Acacia ruddiae D. H. Janzen,

David S. Seigler & John E. Ebinger, 1995, Taxonomic Revision of the Ant-Acacias (Fabaceae, Mimosoideae, Acacia, Series Gummiferae) of the New World, Annals of the Missouri Botanical Garden 82, pp. 117-138: 132-133

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Acacia ruddiae D. H. Janzen


12. Acacia ruddiae D. H. Janzen  , Smithsonian Contr. Bot. 13: 34. 1974. type: Costa Rica. Limon: ferry landing, Moin River, Moin , 13 Feb. 1965, D. H. Janzen 828 (holotype, US  ; isotypes, CAS,  F,  GH,  MEXU,  MICH,  MO,  NY,  UC)  .

Tree to 30 m tall; young twigs dark brown to dark reddish brown, glabrous to puberulent. Stipular spines dull, dark reddish brown to black, smooth, glabrous to lightly puberulent, nearly terete in cross section, symmetrical, broadly V-shaped with an angle of 70-180°, to 9.5 mm long, 4-9 mm wide, abruptly tapering to a narrow, sharp-pointed tip; many spines not enlarged, usually less than 8 mm long and to 0.4 mm wide. Leaves 130-400 mm long; pinnae 17-40 pairs per leaf, 30-55 mm long, 5-13 mm between pinna pairs; rachis grooved, densely puberulent; rachis glands glabrous, striate, cylindrical, commonly narrowing toward the base, to 1 mm long, one located at the node of each pinna pair, its apex 0.4-0.9 mm across; petiole grooved, densely puberulent, 6-25 mm long. Petiolar glands commonly absent, rarely 1 or 2 present, identical to the rachis glands. Leaflets 25-75 pairs per pinna, glabrous, ciliate along the margins, linear, 3.5-6.5 mm long, 0.6-1.1 mm wide, lateral veins not obvious, only one vein from the base, apex acute. Inflorescence a densely flowered globose head 6-7 mm across, in clusters of 1-8 in the axil of normal leaves; peduncles densely puberulent, 8-11 mm long, 0.5-0.7 mm thick, nearly the same thickness throughout; involucre located near the middle of the peduncle, puberulent, 5-lobed. Floral bracts peltate, apex circular, ciliate, stalk less than 0.8 mm long. Flowers sessile; calyx 5-lobed, glabrous, 0.7-1.0 mm long; corolla 5-lobed, glabrous, pale yellow, 1.3-1.6 mm long. Mature legumes not seen. Flowering July.

Distribution. Very wet rainforest, particularly in primary succession along rivers, at edge of swamps, and on landslide scars in the Caribbean lowlands, from Puerto Barrios area of Guatemala to northern Panama.

Representative specimens. COSTA RICA. Alajuela: 11 mi. N Florencia , Janzen 1883 ( F)  , 1885 ( F)  , 1886 ( F,  MICH)  . Heredia: Finca La Selva, the OTS Field Station on the Rio Puerto Viejo just E of its junction with the Rio Sarapiqui , 100 m, Hammel & Trainer 12918 ( MICH,  MO)  ; 16 mi. N of Vara Blanca on rd. from Heredia to Puerto Viejo , Janzen 819 ( F,  GH,  MICH,  NY,  US)  . Limon: 1 km W of La Lola (on Limon- Siquirres railroad) , Janzen 1868 ( F,  NY)  , 1872 ( F)  , 1874 ( F)  , 1875 ( F)  , 1877 ( F,  NY,  US)  , 1881 ( F)  . GUATEMALA. Izabal: 1.9 mi. W of Puerto Matias de Galvez (on rd. to Escobas) , Janzen 1582 ( F,  GH,  MEX,  MICH,  US)  . HONDURAS. Atlántida: Lancetilla Valley, near Tela , 20-600 m, Standley 54627 ( F)  . NICARAGUA. Zelaya: Municipio de Rama , Robleto 664 ( MO)  . PANAMA. Bocas del Toro: Campamento forestal, Boca Chica , Correa A. et al. 3581 ( MO,  NY)  ; along Changuinola River, Changuinola Valley , Dunlap 462 ( F)  .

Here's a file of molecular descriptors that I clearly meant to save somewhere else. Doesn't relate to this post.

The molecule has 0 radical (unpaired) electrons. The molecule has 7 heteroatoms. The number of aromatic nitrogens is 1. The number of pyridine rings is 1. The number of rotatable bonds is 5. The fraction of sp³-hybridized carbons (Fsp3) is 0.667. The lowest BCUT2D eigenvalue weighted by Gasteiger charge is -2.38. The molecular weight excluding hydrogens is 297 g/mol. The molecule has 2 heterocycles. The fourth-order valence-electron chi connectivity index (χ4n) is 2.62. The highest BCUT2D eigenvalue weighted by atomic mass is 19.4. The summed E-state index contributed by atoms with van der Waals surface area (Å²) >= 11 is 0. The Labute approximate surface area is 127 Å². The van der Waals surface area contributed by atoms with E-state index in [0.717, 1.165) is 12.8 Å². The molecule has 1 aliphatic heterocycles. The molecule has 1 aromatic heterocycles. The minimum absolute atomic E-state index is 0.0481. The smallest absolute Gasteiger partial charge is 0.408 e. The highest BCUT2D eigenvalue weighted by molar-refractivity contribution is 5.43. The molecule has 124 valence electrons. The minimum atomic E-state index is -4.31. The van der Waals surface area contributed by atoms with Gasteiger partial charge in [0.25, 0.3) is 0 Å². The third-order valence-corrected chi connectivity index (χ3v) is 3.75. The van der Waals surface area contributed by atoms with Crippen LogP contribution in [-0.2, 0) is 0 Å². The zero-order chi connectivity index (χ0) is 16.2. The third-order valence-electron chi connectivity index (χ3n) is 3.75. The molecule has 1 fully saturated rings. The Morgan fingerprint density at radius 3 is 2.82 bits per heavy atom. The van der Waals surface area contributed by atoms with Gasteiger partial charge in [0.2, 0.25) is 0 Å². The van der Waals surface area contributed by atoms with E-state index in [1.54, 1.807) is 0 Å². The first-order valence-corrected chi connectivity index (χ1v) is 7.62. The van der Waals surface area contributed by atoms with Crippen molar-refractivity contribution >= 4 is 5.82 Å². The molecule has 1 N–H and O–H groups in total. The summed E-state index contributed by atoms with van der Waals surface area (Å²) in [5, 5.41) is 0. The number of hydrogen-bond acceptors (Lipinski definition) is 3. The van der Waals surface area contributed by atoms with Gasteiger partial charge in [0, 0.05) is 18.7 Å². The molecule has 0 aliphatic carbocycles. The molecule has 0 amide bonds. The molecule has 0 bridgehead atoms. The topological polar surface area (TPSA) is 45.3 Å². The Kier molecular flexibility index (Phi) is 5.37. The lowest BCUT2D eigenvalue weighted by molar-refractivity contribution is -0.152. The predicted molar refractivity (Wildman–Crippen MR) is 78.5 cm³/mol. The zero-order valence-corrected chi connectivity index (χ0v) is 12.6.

Acacia ruddiae  is probably most closely related to A. cookii  and A. janzenii  , which it resembles in having small globose inflorescences, large leaves with numerous small leaflets, and rachis glands between each pinna pair. However, both A. cookii  and A. janzenii  have asymmetrical stipular spines that usually curve around the stem, whereas A. ruddiae  has symmetrical spines. Also, the rachis glands of A. ruddiae  are urn-shaped, narrowing slightly toward the base, whereas in A. cookii  and A. janzenii  they are elongated to volcano-shaped.

Though Acacia ruddiae  has a relatively extensive geographical range in the Caribbean lowlands from Guatemala to Panama, it has rarely been collected. The presence of this species in Costa Rica was discussed by Calvert & Calvert (1917) who mentioned a bull-horn acacia with swollen thorns and urn-shaped rachis glands that lacked Beltian bodies and obligate acacia-ants. Though referring to this species as Acacia campeachiana Miller  (= A. cochliacantha  ), there is little doubt that the taxon discussed is A. ruddiae  .

This wet forest species is only marginally an ant-acacia. Janzen (1974) found that relatively few of the stipular spines were swollen, none were occupied by obligate acacia-ants, and Beltian bodies were not formed on the leaflets. During the present study, no indication of Beltian bodies was found on developing leaves; all of the mature leaves examined lacked the scar left by these bodies. However, a characteristic entrance hole made by ants was observed on two specimens (Correa A. et al. 3581 and Janzen 819). These probably represent chance encounters, as none of the other spines on the specimens had entrance holes.

Of the specimens of Acacia ruddiae  examined, none tested positive for HCN production. Seigler & Ebinger (1987) obtained similar results, finding one individual that was weakly cyanogenic while the rest tested negative.


USA, California, San Francisco, California Academy of Sciences